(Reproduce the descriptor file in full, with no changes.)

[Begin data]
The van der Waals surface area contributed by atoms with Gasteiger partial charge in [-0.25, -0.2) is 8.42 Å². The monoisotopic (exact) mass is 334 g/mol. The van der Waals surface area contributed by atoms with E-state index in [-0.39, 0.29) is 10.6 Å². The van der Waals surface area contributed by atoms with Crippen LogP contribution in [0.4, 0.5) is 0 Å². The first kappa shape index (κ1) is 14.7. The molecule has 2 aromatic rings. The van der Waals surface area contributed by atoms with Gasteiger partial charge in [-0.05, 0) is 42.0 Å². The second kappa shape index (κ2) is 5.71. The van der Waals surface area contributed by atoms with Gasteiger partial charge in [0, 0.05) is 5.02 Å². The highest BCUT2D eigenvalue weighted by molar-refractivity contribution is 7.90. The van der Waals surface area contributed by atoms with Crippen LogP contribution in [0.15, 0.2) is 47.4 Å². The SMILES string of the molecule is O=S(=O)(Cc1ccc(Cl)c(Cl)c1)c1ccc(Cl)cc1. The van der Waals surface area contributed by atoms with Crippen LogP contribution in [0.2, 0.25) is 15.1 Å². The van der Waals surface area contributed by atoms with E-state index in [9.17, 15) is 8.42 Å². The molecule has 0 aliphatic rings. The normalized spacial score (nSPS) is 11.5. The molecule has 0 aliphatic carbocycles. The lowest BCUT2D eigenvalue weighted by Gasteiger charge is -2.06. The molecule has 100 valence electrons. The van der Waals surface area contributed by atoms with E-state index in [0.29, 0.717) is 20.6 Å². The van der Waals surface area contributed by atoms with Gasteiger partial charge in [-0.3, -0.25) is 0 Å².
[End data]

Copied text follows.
The van der Waals surface area contributed by atoms with Gasteiger partial charge in [-0.25, -0.2) is 8.42 Å². The monoisotopic (exact) mass is 334 g/mol. The van der Waals surface area contributed by atoms with E-state index in [-0.39, 0.29) is 10.6 Å². The van der Waals surface area contributed by atoms with Crippen LogP contribution in [0.4, 0.5) is 0 Å². The first kappa shape index (κ1) is 14.7. The molecule has 2 aromatic rings. The van der Waals surface area contributed by atoms with Gasteiger partial charge in [-0.05, 0) is 42.0 Å². The second kappa shape index (κ2) is 5.71. The van der Waals surface area contributed by atoms with Gasteiger partial charge in [0, 0.05) is 5.02 Å². The highest BCUT2D eigenvalue weighted by molar-refractivity contribution is 7.90. The van der Waals surface area contributed by atoms with Crippen LogP contribution in [0.15, 0.2) is 47.4 Å². The SMILES string of the molecule is O=S(=O)(Cc1ccc(Cl)c(Cl)c1)c1ccc(Cl)cc1. The van der Waals surface area contributed by atoms with Crippen LogP contribution in [0.2, 0.25) is 15.1 Å². The van der Waals surface area contributed by atoms with E-state index in [9.17, 15) is 8.42 Å². The molecule has 0 aliphatic rings. The normalized spacial score (nSPS) is 11.5. The molecule has 0 aliphatic carbocycles. The lowest BCUT2D eigenvalue weighted by Gasteiger charge is -2.06. The molecule has 100 valence electrons. The van der Waals surface area contributed by atoms with E-state index in [0.29, 0.717) is 20.6 Å². The van der Waals surface area contributed by atoms with Gasteiger partial charge in [-0.3, -0.25) is 0 Å².